What undergraduate majors are required for students interested in the ERM degree program?

The short answer is any major. Risk management is becoming a very important function within today’s corporations, small or large. As evidenced by the COVID-19 pandemic, companies should expect the unexpected and plan accordingly. Risk managers play a role throughout the organization, including within their operations and supply chain, in their marketing efforts, within IT functions, in the finance department, and in corporate planning functions. They identify risks, create risk mitigation plans, and oversee recovery efforts. The best risk managers are thoughtful, complex, and holistic thinkers. They are not satisfied with the status quo because they know circumstances change. As such, risk managers are interesting individuals with a broad knowledge of business, environment, and technology, and they can make quick, decisive decisions in the presence of uncertainty.

What types of career opportunities exist for ERM graduates?

In the past, risk and business continuity experts were professionals from other disciplines who learned risk principles on the job. Increasingly, organizations seek risk professionals who have academic credentials consistent with the knowledge required for these positions. A relatively new position, chief risk officer (CRO), is becoming commonplace in large organizations. Relevant entry level positions can be found in many functions within the organization, including the following: risk analyst, supply chain analyst, internal auditor, compliance analyst, major events planner, IT project analyst, cybersecurity engineer, emergency planner, and sustainability specialist. Mid-level positions include: risk management director, business continuity manager, risk consultant, compliance officer, cybersecurity manager, senior business analyst, campus security officer, emergency management director, and loss prevention manager.

Are there any networking events just for ERM students?

Yes. Twice each semester, the faculty organize events that provide opportunities for career-enhancement advice along with social interaction. These events include guest speakers (usually open to both full-time and on-campus students) and job-hunting advice (usually for on-campus students) that includes resume reviews and mock interviews. We also maintain a LinkedIn group of alumni, faculty, and current students (called BU MET ERM Community).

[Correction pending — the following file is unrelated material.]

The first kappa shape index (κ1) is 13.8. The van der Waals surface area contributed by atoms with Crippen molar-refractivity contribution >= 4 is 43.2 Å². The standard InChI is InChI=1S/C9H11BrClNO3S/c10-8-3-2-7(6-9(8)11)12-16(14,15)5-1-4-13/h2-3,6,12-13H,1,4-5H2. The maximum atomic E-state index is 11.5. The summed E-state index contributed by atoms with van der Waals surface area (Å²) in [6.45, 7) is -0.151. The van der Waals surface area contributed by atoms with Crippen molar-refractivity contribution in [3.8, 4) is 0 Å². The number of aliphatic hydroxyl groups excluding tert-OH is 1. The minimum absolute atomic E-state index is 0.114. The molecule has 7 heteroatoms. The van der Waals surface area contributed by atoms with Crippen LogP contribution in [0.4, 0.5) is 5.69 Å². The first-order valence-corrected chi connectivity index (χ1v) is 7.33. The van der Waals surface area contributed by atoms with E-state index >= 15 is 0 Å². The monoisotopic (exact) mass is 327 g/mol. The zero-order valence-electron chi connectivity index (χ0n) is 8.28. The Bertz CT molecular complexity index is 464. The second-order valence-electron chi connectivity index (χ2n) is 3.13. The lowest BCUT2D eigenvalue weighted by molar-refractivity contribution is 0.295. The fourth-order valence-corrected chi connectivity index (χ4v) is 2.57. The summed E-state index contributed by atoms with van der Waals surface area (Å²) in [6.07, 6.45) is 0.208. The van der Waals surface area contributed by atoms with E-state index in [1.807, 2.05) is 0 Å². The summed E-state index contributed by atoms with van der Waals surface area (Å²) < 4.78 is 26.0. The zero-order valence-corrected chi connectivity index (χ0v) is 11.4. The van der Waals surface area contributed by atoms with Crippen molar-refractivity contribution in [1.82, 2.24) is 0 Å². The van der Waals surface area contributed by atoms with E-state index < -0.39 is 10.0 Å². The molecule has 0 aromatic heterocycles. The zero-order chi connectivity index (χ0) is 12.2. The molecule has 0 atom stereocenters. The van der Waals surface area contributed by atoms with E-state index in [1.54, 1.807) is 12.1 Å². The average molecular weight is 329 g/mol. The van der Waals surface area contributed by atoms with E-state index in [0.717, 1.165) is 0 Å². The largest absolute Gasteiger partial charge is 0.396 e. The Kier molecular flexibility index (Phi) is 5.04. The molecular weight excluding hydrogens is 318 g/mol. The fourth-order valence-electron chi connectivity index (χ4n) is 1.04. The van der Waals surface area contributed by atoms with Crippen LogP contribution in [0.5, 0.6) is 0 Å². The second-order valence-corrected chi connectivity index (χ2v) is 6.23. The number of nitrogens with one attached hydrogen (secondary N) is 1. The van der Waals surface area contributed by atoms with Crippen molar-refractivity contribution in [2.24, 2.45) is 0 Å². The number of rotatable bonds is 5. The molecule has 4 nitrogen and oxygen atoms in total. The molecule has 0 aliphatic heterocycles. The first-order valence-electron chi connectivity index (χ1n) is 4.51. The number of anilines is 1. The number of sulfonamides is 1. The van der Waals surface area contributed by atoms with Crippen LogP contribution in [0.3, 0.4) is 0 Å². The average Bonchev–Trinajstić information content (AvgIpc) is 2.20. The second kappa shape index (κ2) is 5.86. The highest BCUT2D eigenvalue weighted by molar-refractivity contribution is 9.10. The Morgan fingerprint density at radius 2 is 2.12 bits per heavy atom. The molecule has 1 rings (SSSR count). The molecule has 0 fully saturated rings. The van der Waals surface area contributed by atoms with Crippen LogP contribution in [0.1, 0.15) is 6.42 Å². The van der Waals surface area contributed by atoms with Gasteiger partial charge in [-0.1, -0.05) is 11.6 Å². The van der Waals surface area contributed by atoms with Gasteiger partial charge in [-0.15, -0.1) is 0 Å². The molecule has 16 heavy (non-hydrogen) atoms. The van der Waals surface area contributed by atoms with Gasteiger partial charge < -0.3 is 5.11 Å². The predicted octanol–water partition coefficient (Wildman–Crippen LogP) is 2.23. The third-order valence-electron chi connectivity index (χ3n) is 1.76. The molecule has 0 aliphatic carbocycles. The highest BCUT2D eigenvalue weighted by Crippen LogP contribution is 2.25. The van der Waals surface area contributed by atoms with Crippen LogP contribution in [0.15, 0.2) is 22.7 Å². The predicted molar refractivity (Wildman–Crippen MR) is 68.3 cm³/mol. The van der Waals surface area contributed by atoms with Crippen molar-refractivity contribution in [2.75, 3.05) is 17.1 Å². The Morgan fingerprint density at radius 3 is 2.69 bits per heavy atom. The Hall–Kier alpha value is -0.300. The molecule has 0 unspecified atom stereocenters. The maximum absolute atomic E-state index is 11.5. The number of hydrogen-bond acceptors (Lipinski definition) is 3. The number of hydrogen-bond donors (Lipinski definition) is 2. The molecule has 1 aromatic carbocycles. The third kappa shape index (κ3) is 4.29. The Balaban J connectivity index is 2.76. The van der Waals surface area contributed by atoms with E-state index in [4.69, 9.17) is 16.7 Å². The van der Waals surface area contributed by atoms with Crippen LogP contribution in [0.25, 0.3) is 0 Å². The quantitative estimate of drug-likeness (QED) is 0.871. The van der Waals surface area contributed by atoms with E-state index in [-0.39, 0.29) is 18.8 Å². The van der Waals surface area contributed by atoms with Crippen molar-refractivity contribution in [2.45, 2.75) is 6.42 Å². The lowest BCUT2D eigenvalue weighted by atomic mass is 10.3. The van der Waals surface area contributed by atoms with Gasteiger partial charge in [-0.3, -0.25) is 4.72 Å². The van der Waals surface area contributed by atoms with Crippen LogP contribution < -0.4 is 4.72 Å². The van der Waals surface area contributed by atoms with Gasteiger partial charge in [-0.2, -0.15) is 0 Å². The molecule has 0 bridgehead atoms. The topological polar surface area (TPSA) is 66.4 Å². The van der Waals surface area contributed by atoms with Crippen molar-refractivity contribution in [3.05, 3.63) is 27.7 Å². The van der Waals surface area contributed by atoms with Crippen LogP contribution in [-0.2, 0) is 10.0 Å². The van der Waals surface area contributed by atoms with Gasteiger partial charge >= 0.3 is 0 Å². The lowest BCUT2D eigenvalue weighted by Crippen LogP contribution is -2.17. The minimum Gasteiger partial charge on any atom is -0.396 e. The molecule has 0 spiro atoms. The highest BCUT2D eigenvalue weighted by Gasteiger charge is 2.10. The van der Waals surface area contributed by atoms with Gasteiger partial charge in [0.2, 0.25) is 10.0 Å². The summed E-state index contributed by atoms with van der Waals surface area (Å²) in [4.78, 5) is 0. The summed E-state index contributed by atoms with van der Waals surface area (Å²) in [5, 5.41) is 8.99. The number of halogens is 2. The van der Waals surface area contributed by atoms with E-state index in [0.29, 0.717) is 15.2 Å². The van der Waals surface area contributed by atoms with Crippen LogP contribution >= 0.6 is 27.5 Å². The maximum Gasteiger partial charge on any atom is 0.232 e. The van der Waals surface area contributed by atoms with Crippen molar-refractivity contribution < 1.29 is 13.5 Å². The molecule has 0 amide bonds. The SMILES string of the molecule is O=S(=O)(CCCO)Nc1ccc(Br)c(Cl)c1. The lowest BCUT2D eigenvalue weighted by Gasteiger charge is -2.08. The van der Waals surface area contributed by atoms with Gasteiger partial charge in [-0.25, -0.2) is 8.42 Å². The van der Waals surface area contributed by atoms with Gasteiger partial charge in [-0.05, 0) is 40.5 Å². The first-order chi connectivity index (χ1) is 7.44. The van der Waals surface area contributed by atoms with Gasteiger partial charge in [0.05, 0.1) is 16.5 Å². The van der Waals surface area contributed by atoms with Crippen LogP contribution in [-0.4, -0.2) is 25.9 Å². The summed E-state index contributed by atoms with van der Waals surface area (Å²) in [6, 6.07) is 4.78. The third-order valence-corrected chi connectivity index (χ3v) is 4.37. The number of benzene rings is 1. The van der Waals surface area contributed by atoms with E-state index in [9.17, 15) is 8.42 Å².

What courses are required?

The master’s degree program in Enterprise Risk Management at BU MET comprises ten courses (40 credits):

Degree Core Courses (four courses/16 credits)

  • MET AD 610 Enterprise Risk Management
  • MET AD 632 Financial Concepts
  • MET AD 715 Quantitative and Qualitative Decision-Making
  • MET AD 741 The Innovation Process: Developing New Products and Services

Specialization Courses (four courses/16 credits)

  • MET AD 617 Business Continuity Management

And three of the following:

  • MET AD 613 (Enterprise Risk Planning and Compliance) – taken after MET AD 610
    • Prerequisite for AD 613 is AD 610
  • MET AD 614 Disaster Management
    • Prerequisite for AD 614 is AD 617
  • MET AD 618 Technology Risk Management
    • Prerequisite for AD 618 is AD 610
  • MET AD 612 COO-Public Emergency Management
    • Online course only available for part-time students
  • MET AD 805 Capstone Project in Enterprise Risk Management
    • By permission only – requires a special project approved by a faculty member.

Electives (two courses/8 credits)

  • Two 4-credit courses offered through Metropolitan College (except MET AD 501 or MET AD 630). Graduate-level courses may also be selected from other Metropolitan College departments or other Boston University schools and colleges, with an advisor’s approval.

The graduate certificate in Enterprise Risk Management at BU MET comprises four courses (40 credits) chosen from the following:

  • MET AD 610 Enterprise Risk Management
  • MET AD 617 Business Continuity Management
  • MET AD 613 Enterprise Risk Planning & Compliance